Swan song, Part Two

All right, all right, already. I give. Apparently the tale of the portable swan caught your attention. Tugged at your heartstrings. Activated any other cliche you can think of. (And made more than one of you hungry, it seems. I do have the weirdest friends, for which I am ever-grateful.)

Once in a while, I may be given to certain imaginative re-imaginings on this blog. Reality is elusive, after all, and truth is seen in many different lights. However, I swear that every word of the swan story was true. And it certainly brought out creative thoughts by my friends.

Perhaps the swan was, indeed, meant for dinner? I can just see some dad sending his teenager over to the Albertson’s to get a chicken, and the kid being lazy enough to grab the swan as he walked by it. “Really, dad. I got it at the store. They had a special on large white chickens. Leave me alone! (slam).”

My favorite comment: “Swan. The other white meat.” (Hi, Bush.)

Mostly, though, you just wanted to know what happened to it. So once I’d heard your pleas, I decided that I owed you that much, for following my crazy yarns about this Dallas adventure.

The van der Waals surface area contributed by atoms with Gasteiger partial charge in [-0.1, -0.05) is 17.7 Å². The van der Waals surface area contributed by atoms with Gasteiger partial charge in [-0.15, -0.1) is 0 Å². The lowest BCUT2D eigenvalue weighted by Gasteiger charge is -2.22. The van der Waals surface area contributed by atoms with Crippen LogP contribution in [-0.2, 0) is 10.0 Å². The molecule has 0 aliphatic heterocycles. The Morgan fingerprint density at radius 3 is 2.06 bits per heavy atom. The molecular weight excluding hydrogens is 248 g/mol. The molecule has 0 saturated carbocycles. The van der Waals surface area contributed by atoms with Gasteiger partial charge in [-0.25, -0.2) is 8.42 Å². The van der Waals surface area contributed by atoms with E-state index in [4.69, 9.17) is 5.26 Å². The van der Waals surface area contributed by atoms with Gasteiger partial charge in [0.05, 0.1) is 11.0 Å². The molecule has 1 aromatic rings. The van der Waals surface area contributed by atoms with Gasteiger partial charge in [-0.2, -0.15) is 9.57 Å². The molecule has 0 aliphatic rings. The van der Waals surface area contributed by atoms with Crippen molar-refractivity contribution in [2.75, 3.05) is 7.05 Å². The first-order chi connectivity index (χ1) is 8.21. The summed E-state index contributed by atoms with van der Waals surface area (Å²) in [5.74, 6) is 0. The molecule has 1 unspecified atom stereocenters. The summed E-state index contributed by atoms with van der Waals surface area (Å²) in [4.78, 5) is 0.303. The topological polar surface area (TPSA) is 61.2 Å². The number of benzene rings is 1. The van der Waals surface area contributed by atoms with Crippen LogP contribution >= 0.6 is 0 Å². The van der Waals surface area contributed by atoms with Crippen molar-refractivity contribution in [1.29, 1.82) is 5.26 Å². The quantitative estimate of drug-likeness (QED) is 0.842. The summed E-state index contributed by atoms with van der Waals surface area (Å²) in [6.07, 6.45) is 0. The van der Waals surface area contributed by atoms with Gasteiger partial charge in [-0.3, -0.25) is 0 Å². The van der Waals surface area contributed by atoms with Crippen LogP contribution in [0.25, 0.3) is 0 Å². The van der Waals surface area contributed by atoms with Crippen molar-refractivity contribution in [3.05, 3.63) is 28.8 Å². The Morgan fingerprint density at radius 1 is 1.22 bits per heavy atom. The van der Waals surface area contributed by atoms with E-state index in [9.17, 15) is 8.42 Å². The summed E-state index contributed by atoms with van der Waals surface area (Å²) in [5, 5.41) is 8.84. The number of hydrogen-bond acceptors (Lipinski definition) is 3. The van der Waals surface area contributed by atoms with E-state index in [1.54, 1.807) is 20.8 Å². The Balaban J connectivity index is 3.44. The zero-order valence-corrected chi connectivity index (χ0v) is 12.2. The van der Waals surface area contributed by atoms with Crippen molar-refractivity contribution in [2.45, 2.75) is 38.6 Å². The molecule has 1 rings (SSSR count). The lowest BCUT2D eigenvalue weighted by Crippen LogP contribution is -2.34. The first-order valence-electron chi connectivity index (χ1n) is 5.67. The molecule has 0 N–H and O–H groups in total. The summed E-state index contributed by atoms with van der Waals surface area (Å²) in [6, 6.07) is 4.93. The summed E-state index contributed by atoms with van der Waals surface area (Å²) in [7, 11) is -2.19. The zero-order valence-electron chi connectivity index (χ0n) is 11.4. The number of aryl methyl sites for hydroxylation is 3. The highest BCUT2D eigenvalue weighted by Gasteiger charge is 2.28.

So, I switched from PR back to PI. I dusted off my badge, investigator’s license, gun. Grabbed my “go bag” containing wig, baseball cap, two different colored shirts, three old license plates and a screwdriver to swap them with, a flashlight and several tiny video cameras, including one cleverly disguised as an earring.

And I set out to resolve The Case of the Carried Swan.

(For those who missed the previous installment, I saw a guy carrying a big swan down our city streets one night. But it was a better story in the original post. I even got this photo of it, although since it was sleeting and snowing and 9 degrees and I shot it through my windshield, it’s not real good quality. And I have taken much grief over it. But you can, absolutely, positively, see the swan.)

S0 D and I headed off to our nearby lake. I figured this was a good place to start, since swans float. Oh, and because this happened close to there. And because we’d seen swans there before. Sharp PIs put together subtle and tricky clues like that.

The subject was last seen heading westbound on Keller Springs toward the lake, carrying the captive avian, white in color, approximately 4 feet, 4 inches tall, with a medium build and a long beak. Avian appeared to be held under duress, this conclusion reached by the evidence of eyewitness testimony (mine) that it was attempting to snap off the subject’s left ear with that beak.

Investigation began upon approaching the lake, and after discarding of the badge, license and gun. The “go bag” also was left in the car upon my realization that it was broad daylight, warm and that I’d look like a freak wandering around the lake carrying all that stuff.

I hate it when I don’t get to use my cool PI gear.

Lengthy surveillance (at least two minutes) revealed … the presence of a large white swan, right there in the lake. My swan! My swan! (Photo below, right.) 

Or was it? I mean, it was a dark and sleety night. I only saw him for a minute or so. Maybe this was some other swan?